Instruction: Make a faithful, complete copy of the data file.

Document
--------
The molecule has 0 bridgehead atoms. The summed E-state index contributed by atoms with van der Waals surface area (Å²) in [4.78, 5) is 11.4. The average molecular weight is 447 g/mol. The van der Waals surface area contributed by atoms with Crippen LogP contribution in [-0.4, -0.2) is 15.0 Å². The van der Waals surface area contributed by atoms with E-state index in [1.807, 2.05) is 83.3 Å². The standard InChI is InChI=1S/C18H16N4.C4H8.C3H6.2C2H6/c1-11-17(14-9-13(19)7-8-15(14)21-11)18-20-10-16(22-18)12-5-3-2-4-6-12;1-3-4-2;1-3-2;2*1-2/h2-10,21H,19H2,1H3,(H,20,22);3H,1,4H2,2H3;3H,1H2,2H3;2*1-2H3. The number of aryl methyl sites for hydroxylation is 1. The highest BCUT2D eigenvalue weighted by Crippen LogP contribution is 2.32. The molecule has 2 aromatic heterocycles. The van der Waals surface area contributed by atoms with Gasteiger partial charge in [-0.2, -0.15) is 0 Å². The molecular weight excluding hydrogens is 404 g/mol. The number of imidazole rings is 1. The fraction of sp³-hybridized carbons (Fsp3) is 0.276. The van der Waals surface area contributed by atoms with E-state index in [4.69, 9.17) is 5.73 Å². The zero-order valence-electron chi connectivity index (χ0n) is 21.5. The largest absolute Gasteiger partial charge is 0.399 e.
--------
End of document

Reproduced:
The molecule has 0 bridgehead atoms. The summed E-state index contributed by atoms with van der Waals surface area (Å²) in [4.78, 5) is 11.4. The average molecular weight is 447 g/mol. The van der Waals surface area contributed by atoms with Crippen LogP contribution in [-0.4, -0.2) is 15.0 Å². The van der Waals surface area contributed by atoms with E-state index in [1.807, 2.05) is 83.3 Å². The standard InChI is InChI=1S/C18H16N4.C4H8.C3H6.2C2H6/c1-11-17(14-9-13(19)7-8-15(14)21-11)18-20-10-16(22-18)12-5-3-2-4-6-12;1-3-4-2;1-3-2;2*1-2/h2-10,21H,19H2,1H3,(H,20,22);3H,1,4H2,2H3;3H,1H2,2H3;2*1-2H3. The number of aryl methyl sites for hydroxylation is 1. The highest BCUT2D eigenvalue weighted by Crippen LogP contribution is 2.32. The molecule has 2 aromatic heterocycles. The van der Waals surface area contributed by atoms with Gasteiger partial charge in [-0.2, -0.15) is 0 Å². The molecular weight excluding hydrogens is 404 g/mol. The number of imidazole rings is 1. The fraction of sp³-hybridized carbons (Fsp3) is 0.276. The van der Waals surface area contributed by atoms with E-state index in [4.69, 9.17) is 5.73 Å². The zero-order valence-electron chi connectivity index (χ0n) is 21.5. The largest absolute Gasteiger partial charge is 0.399 e.